Anthony Weaver (Houston) – Weaver made significant strides during the 2005 season. Point of attack play improved, and has shown the ability to get into the backfield. Plays the run reasonably well and will be expected to make plays in the Houston defensive scheme. Pass rush skills improving as he learns to play off blocks. Houston needed quickness and athleticism at the end position, and Weaver could be a solid starter for the Texans.
Aaron Kampman (Green Bay) – The Packers and Kampman worked long and hard to get a deal done prior to the defensive end hitting the open market in free agency. Kampman, very good against the run and a better than average pass rusher felt at home in Green Bay and didn't want to depart. Give credit to the Green Bay front office for stepping to the plate and retaining this popular and consistent lineman. If Kampman would have opted for free agency, he would have been in high demand.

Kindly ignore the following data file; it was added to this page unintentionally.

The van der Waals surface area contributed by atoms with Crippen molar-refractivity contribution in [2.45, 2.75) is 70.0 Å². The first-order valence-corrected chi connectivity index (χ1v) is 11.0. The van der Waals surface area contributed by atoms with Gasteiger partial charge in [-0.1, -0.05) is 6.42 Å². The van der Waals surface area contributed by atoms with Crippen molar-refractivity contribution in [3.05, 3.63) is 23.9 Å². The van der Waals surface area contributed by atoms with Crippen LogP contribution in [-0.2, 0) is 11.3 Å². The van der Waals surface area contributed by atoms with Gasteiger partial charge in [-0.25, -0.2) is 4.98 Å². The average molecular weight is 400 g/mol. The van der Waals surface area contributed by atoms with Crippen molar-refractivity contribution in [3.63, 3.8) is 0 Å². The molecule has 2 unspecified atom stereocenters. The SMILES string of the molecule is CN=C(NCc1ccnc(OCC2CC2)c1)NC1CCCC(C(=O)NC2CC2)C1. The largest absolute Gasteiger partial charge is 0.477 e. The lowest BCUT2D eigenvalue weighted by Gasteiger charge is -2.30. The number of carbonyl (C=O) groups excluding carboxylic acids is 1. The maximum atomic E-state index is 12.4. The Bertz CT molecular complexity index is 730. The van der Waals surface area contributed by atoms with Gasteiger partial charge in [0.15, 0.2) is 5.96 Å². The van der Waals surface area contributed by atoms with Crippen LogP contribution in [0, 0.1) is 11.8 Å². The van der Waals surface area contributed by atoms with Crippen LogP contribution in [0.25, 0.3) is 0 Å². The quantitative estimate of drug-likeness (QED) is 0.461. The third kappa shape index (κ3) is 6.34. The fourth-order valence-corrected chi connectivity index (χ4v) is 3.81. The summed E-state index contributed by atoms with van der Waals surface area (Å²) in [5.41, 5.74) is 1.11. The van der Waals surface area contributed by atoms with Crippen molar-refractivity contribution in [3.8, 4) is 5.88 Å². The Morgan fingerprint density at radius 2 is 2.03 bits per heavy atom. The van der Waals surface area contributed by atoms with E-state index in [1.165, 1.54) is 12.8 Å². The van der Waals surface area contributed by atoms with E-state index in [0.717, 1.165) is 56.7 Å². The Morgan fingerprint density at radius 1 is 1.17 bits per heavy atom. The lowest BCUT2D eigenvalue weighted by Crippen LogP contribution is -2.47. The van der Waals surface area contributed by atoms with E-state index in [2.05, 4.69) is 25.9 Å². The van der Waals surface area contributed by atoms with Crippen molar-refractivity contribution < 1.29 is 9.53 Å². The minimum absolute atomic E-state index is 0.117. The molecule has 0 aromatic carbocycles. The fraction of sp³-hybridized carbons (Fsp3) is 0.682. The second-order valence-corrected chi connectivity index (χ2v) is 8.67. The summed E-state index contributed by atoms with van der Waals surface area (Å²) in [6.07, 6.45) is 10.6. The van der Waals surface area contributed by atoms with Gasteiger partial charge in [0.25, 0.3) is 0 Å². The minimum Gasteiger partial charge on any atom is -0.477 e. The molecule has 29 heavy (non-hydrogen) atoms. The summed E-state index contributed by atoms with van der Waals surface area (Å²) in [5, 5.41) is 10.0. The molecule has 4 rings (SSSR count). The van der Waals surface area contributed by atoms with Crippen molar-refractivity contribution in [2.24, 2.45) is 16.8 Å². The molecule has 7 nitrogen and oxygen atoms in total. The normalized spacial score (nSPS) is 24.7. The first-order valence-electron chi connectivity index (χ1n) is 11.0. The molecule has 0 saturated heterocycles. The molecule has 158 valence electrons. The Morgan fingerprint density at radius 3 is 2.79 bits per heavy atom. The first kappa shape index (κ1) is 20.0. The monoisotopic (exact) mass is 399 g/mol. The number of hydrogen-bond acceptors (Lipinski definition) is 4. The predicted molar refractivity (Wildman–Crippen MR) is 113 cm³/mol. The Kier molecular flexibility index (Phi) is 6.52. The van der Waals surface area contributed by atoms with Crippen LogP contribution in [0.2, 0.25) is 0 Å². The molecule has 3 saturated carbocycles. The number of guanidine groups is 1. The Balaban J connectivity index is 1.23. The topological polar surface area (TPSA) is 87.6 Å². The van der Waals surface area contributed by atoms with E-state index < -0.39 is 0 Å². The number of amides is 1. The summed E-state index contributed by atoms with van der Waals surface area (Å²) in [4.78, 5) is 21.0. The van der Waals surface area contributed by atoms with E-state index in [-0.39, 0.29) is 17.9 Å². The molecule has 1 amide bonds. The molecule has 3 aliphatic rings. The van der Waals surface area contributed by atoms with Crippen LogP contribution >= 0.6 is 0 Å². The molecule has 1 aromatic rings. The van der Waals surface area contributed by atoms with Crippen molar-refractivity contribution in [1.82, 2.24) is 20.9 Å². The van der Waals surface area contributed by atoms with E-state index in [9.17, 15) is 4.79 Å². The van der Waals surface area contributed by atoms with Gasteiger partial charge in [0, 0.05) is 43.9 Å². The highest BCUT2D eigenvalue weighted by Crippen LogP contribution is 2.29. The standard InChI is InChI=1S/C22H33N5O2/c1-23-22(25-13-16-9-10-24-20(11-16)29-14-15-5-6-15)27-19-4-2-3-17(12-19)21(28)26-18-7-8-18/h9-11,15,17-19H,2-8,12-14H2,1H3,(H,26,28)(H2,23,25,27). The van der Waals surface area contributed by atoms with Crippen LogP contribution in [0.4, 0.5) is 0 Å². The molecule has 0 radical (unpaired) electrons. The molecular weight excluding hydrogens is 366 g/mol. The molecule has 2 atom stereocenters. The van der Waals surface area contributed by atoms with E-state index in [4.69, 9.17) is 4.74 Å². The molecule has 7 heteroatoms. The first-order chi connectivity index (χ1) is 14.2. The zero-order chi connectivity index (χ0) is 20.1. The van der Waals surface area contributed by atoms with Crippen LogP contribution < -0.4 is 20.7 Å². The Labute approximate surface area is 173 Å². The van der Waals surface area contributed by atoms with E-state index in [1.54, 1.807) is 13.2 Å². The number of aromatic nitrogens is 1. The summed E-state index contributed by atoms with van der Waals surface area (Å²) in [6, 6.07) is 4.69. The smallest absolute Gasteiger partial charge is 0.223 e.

Larry Tripplett (Buffalo) – Larry Tripplett is not the run-stuffing defensive tackle he replaces (Sam Adams), but he will give an all-out effort. Much more quicker than physical, Tripplett has the ability to penetrate at the point of attack. Will stand his ground and shed blocks, but can be overpowered at times. In need of a nose/defensive tackle, the Bills have adequately filled the need.
Gerard Warren (Denver) – Coming off a sound 2005 season, Warren played well for the Broncos after coming over in a trade with the Browns. Still displays the ability to penetrate the line of scrimmage, while playing the run well. For the first-time in his short career, Warren played to the potential expected of him for an extended period of time and should be a main-stay along the Denver defensive line.